HAVERHILL — The future of development along the Merrimack River is likely to be the first big decision for the new City Council or the last important one by the current group.
Sometime in late December or early January, councilors are expected to vote on a proposal by Mayor James Fiorentini to adopt new rules for developing property along the river, including some of the most notable and vacant parcels in the city.
The mayor’s proposal creates eight separate zones for developing property along the river, each with different rules aimed at encouraging specific uses and providing public access to the waterfront.
“This is one of the most important things we’re going to be doing next year,” Fiorentini said of the proposal. “The river belongs to all of us, not just developers who are fortunate enough to be able to own property on it.”
The plan, which planning officials and a committee formed by the mayor have been working on for several years, is expected to impact Haverhill for years to come.
Fiorentini submitted his waterfront zoning ordinance to the council this week. The Planning Board is expected to hold a public hearing on the proposal in December and then pass along recommendations to the council, said city planning official Andrew Herilihy. The council, by majority vote, can amend the proposal prior to voting.
“The timing is such that it’s likely to be ready for a vote around the first of the year,” Herlihy said of the zoning ordinance.
All nine council seats are up for grabs in Tuesday’s election. The new council’s first meeting is expected to be Jan. 7.
The new waterfront zoning would control development on various properties, including the site of the former Friend’s Landing nightclub at 85 Water St.; the city-owned Ornstein Heel property and the privately owned Haverhill Paperboard site, both in Bradford; as well as another large parcel once known as Hoyt and Worthen Tanning.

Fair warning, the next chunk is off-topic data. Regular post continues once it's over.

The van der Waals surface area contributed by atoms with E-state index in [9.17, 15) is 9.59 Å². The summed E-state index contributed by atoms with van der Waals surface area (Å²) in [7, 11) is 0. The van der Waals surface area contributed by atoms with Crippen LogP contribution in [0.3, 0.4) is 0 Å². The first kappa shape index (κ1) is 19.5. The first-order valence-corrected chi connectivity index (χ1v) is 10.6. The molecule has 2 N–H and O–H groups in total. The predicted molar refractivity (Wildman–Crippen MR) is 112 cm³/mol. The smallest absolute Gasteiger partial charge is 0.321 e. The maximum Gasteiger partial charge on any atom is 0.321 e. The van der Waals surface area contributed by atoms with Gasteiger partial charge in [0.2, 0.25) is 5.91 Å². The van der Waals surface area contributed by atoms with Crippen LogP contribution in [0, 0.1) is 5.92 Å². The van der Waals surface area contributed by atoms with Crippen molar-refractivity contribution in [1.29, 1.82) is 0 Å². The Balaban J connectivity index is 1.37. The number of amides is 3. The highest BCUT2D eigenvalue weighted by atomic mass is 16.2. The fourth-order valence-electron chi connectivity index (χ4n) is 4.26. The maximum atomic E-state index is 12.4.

The rules would also govern development of some of downtown’s most high-profile buildings, such as the Woolworth, Ocasio and Newman’s Furniture buildings on Merrimack Street. Those buildings are being developed by a group that includes the Catholic Archdiocese of Boston and the Greater Haverhill Foundation.
The owner of the 85 Water St. parcel recently filed a proposal to build 59 luxury condominiums at the site of the former Friend’s Landing nightclub, which was demolished in 2007.
“If the city could afford it, I’d buy many of these waterfront properties,” the mayor said. “But since we don’t have the money, this is the next best thing. These rules will put some restrictions on developments, but that’s a good thing, not a bad thing.”
The crux of the new rules is that developers would be required to provide public access to the river on all new projects.
“Wherever it is feasible to do so, the ordinance requires that any large-scale new development provide an easement or strip reserved for public use along the waterfront,” reads a letter from Fiorentini to the council.
Developers willing to provide additional public benefits, such as building a park, playground or finished walkway, or connecting their property to the city’s downtown boardwalk, would be given additional perks. Those considerations include faster local approvals and, in some cases, the right to build more housing units than would be allowed under regular zoning rules, the mayor said.
“In Bradford, this could mean that someday we will be able to extend our rail trail along the waterfront,” Fiorentini said. “Along the northern (downtown) side of the river, public access could mean that there is always a walkway or boardwalk along the river.”
The mayor said the goal of the plan is to make certain that every developer provides public access in some manner.
“We have turned our backs on the river for over a century,” he said. “This ordinance turns us forward so that the river is our focus.”
Existing businesses in the new zones would not be affected.
“If someone is currently operating a business in a zone that is going to be rezoned residential, they are allowed to continue that business,” the mayor’s letter to the council said.
In developing the proposal, Fiorentini said his zoning committee reviewed successful waterfront rules adopted by other cities and towns across the country. The city also hired an outside expert, Denise McClure, to help guide the review, the mayor said.
“We obtained input from abutters, advisers, experts, architects and people familiar with zoning and zoning concepts, including our own zoning attorney,” Fiorentini said.